Photo by Fayetteville Observer
Teacher, writer, and musician Bland Simpson will provide the evening’s entertainment for the 2009 Friends dinner, playing the piano and reading from and discussing his books. The event will be held on Wednesday, 13 May, at the Duke Gardens’ Doris Duke Center. Members of the Friends of the Duke University Libraries should have received invitations to the event. If you did not receive an invitation but would like to attend—even if you are not a member of the Friends, contact Lizzy Mottern at email@example.com or 919.660.5856.
Simpson has been on the faculty of UNC-Chapel Hill’s creative writing program since 1982 and served as the program’s director from 2002 to mid-2008. His books include Heart of the Country, A Novel of Southern Music; The Great Dismal, A Carolinian’s Swamp Memoir; The Mystery of Beautiful Nell Cropsey, A Nonfiction Novel; and The Inner Islands: A Carolinian’s Sound Country Chronicle.
A member of the Tony Award-winning string band the Red Clay Ramblers since 1986, Simpson has toured extensively in North America, Europe, the Middle East and North Africa and has also collaborated on, or contributed to several musicals: King Mackerel & The Blues Are Running: Songs & Stories of the Carolina Coast; Diamond Studs; Hot Grog; Life on the Mississippi; Lone Star Love, The Merry Wives of Windsor, Texas; Tony-nominee Pump Boys & Dinettes; Cool Spring; Tar Heel Voices; Kudzu, A Southern Musical; and three-time Broadway hit and special Tony Award-winning Fool Moon. In September 2002, Simpson worked with the Ramblers on a Waynesville, NC, preview of the Diane Coburn Bruning-choreographed ballet of their music, Ramblin’ Suite. The ballet premiered at the Fox Theater in Atlanta, 31 October-3 November that year. A second Ramblers ballet, Carolina Jamboree, developed and performed with the Carolina Ballet, premiered at Raleigh Memorial Auditorium in February 2005 and was broadcast by UNC TV statewide in early 2006. Carolina Ballet and the Red Clay Ramblers restaged this work in June 2008.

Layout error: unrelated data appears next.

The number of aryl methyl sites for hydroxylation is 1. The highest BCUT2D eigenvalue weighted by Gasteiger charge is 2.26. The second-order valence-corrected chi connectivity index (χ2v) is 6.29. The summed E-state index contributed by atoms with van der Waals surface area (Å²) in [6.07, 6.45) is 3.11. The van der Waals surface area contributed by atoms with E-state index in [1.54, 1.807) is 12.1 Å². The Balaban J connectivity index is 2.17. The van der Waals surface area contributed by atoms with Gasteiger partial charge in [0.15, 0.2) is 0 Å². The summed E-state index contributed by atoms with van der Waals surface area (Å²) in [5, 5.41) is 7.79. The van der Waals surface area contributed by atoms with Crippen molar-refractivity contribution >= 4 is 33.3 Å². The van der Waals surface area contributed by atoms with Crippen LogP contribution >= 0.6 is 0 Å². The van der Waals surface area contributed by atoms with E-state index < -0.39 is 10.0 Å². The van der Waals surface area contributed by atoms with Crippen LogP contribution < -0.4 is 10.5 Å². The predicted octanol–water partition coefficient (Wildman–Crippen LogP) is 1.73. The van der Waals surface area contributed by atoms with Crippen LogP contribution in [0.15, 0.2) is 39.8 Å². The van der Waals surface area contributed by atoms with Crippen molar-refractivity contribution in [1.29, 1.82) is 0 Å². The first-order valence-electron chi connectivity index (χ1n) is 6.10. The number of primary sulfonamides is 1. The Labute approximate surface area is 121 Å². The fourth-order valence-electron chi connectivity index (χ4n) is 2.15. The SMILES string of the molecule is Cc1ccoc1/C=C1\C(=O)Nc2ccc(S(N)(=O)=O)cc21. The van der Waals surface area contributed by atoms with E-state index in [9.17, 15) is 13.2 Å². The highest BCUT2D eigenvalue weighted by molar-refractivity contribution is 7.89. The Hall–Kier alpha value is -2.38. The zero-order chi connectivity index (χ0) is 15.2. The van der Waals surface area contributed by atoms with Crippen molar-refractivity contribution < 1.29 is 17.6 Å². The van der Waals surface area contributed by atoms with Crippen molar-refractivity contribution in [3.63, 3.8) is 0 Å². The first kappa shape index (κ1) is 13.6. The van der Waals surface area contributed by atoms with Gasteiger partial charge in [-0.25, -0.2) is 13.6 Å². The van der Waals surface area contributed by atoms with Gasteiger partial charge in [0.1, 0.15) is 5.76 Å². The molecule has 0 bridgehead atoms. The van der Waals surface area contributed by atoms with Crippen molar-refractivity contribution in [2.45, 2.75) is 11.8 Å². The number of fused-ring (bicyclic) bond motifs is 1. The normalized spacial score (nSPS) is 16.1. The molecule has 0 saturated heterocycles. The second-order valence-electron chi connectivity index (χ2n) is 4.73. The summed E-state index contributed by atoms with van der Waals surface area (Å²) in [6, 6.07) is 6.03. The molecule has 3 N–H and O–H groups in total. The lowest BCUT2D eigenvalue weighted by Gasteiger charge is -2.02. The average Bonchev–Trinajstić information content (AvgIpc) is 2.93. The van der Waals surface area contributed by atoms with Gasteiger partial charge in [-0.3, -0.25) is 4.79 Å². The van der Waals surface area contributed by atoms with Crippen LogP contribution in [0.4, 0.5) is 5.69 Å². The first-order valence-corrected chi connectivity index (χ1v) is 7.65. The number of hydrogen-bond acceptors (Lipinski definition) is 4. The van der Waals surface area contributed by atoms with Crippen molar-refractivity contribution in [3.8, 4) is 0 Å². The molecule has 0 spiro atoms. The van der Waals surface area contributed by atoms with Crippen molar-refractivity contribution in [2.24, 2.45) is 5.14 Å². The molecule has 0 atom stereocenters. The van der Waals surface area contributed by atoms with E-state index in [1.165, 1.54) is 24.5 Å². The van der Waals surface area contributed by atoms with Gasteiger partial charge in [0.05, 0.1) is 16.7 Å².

In November 2005 Simpson received the North Carolina Award for Fine Arts, the state’s highest civilian honor. He has also been recognized for his writing and music concerning state and regional heritage in North Carolina.